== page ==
On Dart core libraries we've introduced a library fork in experimental/lib_v2. Discussions and prototypes on Streams (called “Observable” in C#). Started work on refactoring the collections library. (Almost) removed library core_impl. noSuchMethod now takes an InvocationMirror.
In the dart:io library, we've implemented HTTP session and HTTP basic authentication support. We fixed bugs in the HTTP library and fixed a bug that caused Pub to fail (because of accessing files open in other processes on Windows). We're also working on improving IO performance and started landing HTTPS support.
For dart:html, we now have implementations and interfaces merged, dart:svg is split from dart:html and there's new support for keycodes.
In the Dart VM, the GC is now collecting unreferenced compiled code to avoid running out of code heap. The compiler now has bounds check elimination for some array accesses and we're doing investigations into better mega-morphic call site dispatch and landed first handling of related excessive de-optimizations. In the runtime, we've changed internal string representation to be UTF-16 in accordance to the updated language specification. Finally, we've worked on stability and bug fixes.
In the Dart Editor there's a new auto-recovery feature: The content of open editors is remembered and restored if a crash occurs. The Editor now uses the dart2js snapshot in the SDK. Compile times for the clock sample went from 9.8 seconds to 4.6 seconds. Saves in the editor are significantly faster. Times for our test file for saves went from 900ms to 30ms. The editor reports errors for using deprecated #library #import #source directives. It also resolves and refactor-renames [id] and [new id] references in documentation comments. Quick Fix to create missing “part” file.
On Pub, we've fixed bugs and improved error messages, created an HTTP package, added curl (for HTTPS) and multipart MIME support to HTTP package and uploaded lots of packages!
On Dart Web Components, we added ability to compose web components out of other components, the spec is in progress and we continued to fix many bugs from use community.
AngularDart v4 is now available. We've been busy since the release angular2
v3.1.0 in May. Not only did we "drop the 2", but we also improved the compiler
and tightened up the framework to give you smaller code, we updated the package
structure to improve usability, and we added several new features. Check out the
updated documentation to get
Upgrading to v4 will require more than updating your version constraint. The
package has changed names (back) to angular – dropping the 2.
You'll need to update your pubspec.yaml and the corresponding imports in your
code. In most instances, find-and-replace should do the trick. Going forward,
the package will be called package:angular. We'll just update the version
The updated compiler in 4.0 allows type-based optimizations that not only
improve runtime performance but generate better code because we are able to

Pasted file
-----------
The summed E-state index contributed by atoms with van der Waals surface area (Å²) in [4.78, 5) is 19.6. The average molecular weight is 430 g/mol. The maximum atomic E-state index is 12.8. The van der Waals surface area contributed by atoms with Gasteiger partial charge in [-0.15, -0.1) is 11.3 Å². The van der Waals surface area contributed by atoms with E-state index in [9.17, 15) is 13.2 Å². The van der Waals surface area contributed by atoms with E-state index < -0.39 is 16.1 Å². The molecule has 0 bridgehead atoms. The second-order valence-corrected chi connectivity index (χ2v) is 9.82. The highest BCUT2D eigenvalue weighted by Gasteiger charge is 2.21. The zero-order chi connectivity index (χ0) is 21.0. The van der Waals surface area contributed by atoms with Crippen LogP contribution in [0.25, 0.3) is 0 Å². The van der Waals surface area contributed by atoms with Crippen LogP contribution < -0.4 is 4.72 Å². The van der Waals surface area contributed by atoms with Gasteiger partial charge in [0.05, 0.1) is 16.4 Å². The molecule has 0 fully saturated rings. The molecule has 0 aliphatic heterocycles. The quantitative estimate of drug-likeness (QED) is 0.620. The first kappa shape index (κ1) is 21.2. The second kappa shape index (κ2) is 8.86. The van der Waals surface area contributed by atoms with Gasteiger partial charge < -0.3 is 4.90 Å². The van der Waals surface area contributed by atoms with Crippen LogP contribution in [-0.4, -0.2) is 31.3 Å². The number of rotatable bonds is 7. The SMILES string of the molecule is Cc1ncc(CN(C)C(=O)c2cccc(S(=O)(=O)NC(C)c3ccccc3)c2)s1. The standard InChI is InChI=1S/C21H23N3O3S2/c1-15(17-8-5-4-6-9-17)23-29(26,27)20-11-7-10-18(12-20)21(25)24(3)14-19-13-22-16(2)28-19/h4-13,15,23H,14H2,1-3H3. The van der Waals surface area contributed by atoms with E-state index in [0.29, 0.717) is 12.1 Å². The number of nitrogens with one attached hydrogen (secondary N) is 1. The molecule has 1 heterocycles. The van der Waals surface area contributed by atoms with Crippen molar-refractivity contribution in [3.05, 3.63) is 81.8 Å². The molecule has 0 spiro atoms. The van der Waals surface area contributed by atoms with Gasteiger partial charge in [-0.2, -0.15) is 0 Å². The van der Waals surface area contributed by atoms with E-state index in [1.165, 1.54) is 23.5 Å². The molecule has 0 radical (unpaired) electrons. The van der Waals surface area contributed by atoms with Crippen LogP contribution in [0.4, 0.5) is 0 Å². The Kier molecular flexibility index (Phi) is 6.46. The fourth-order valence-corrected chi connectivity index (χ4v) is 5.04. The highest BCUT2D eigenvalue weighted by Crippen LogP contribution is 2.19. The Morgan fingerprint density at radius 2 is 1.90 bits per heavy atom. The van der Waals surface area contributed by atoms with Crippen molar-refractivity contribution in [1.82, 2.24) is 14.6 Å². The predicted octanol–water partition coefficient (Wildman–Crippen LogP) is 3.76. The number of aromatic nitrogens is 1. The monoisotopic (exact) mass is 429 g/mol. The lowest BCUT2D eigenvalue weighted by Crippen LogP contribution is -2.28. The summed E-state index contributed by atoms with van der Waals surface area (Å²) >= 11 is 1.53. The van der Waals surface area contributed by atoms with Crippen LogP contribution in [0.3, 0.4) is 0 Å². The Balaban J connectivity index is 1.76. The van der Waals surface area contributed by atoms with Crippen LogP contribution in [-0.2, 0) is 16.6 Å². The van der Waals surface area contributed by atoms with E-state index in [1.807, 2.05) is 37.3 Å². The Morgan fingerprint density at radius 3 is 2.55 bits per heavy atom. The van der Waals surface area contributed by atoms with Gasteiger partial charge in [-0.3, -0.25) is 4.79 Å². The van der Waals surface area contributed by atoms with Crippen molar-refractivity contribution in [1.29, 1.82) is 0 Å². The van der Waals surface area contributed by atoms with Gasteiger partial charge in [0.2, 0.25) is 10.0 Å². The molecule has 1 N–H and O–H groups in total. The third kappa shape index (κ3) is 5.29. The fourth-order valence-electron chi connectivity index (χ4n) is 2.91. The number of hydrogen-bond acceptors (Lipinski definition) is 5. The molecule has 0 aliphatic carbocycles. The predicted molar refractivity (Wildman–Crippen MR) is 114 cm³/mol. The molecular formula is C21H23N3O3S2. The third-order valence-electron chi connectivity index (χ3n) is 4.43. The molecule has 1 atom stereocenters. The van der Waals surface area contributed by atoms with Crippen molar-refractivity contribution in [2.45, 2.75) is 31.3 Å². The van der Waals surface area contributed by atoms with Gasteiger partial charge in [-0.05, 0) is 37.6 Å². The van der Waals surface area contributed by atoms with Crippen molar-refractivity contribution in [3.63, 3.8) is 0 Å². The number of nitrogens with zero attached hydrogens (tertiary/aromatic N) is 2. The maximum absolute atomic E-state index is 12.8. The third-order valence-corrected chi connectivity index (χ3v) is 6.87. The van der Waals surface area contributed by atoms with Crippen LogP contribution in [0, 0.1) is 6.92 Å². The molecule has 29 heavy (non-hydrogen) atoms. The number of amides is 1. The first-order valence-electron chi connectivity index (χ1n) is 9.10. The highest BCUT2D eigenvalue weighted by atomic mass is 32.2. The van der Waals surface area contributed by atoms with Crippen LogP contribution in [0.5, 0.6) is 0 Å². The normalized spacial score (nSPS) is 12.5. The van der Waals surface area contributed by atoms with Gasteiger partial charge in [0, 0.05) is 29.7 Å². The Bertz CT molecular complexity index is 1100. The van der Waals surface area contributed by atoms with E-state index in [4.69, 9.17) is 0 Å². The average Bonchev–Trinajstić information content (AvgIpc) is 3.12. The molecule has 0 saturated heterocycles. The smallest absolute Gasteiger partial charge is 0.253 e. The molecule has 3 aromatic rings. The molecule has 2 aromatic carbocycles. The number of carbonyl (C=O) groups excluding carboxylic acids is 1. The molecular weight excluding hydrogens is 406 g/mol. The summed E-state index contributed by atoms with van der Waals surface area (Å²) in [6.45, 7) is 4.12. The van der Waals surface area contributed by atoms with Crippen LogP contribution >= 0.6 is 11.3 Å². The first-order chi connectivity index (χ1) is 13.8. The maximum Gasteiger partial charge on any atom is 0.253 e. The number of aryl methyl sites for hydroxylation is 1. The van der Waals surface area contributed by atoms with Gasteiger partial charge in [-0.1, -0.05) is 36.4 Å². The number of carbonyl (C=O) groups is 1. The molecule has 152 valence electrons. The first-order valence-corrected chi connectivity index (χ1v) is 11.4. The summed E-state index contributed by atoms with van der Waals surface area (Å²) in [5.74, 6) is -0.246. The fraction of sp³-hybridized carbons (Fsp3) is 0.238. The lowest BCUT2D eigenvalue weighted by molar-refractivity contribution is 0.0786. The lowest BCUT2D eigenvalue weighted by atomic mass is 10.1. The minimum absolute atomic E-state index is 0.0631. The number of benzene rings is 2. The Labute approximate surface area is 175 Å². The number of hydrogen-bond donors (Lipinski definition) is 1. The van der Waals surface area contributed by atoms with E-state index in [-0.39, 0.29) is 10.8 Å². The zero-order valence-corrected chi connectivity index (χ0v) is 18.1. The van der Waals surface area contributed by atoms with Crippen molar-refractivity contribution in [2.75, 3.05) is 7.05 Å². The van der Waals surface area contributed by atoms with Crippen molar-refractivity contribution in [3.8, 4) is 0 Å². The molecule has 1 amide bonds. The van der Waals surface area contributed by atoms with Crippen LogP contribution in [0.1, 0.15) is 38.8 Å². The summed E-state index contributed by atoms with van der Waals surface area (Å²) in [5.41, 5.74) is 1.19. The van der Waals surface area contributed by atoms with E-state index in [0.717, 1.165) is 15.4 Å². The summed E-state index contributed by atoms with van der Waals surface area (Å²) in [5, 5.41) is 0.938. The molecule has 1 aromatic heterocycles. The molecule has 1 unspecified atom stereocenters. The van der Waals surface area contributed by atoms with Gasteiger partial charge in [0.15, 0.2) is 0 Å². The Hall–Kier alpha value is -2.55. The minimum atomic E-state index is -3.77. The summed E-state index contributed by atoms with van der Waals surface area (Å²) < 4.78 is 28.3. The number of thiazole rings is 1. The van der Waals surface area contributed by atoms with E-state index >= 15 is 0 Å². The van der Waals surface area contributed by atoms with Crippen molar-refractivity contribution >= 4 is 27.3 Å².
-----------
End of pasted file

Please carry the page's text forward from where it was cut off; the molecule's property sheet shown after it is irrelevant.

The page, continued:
strongly type templates. A big result of the update is that many ap…
Google just announced a re-designed AdWords experience. In case you’re not familiar with AdWords: businesses use it to advertise on google.com and partner websites. Advertising makes up majority of Google’s revenue, so when Google decides to completely redo the customer-facing front end to it, it’s a big deal. The Dart team is proud to say that this new front end is built with Dart and Angular 2. Whenever you asked us whether Google is ‘even using Dart for anything,’ this is what we had in mind but couldn’t say aloud. Until now. We asked Joshy Joseph, the primary technical lead on the project, some questions. Joshy is focusing on things like infrastructure, application latency and development velocity, so he’s the right person to ask about Dart.Q: What exactly did we launch on Monday?It’s a complete redesign of the AdWords customer experience that is rolling out slowly as a test to a small initial set of advertisers. The most noticeable thing is probably the Material Design look and f…
We are constantly asking ourselves:
How do we make developers even more productive when writing Dart apps?
We believe that a critical part of the answer to this question is to make strongmode – a sound static type system for Dart – the standard for all Dart developers.
Teams that use Dart to build apps like Soundtrap, AdWords, AdSense, and Greentea say they really enjoy using strong mode features, such as early error detection. In fact, teams that have switched completely to strong mode cite not only early error detection but also better code readability and maintainability as major benefits. We hear this both from small teams and – even more so – from large teams with hundreds of developers writing and maintaining millions of lines of Dart code. As Björn Sperber from Soundtrap says,
Strong mode and the smooth integration with IntelliJ is a joy to use and a huge improvement.
If you’ve tried out Flutter, you’ve already used strong mode checks from the Dart analyzer.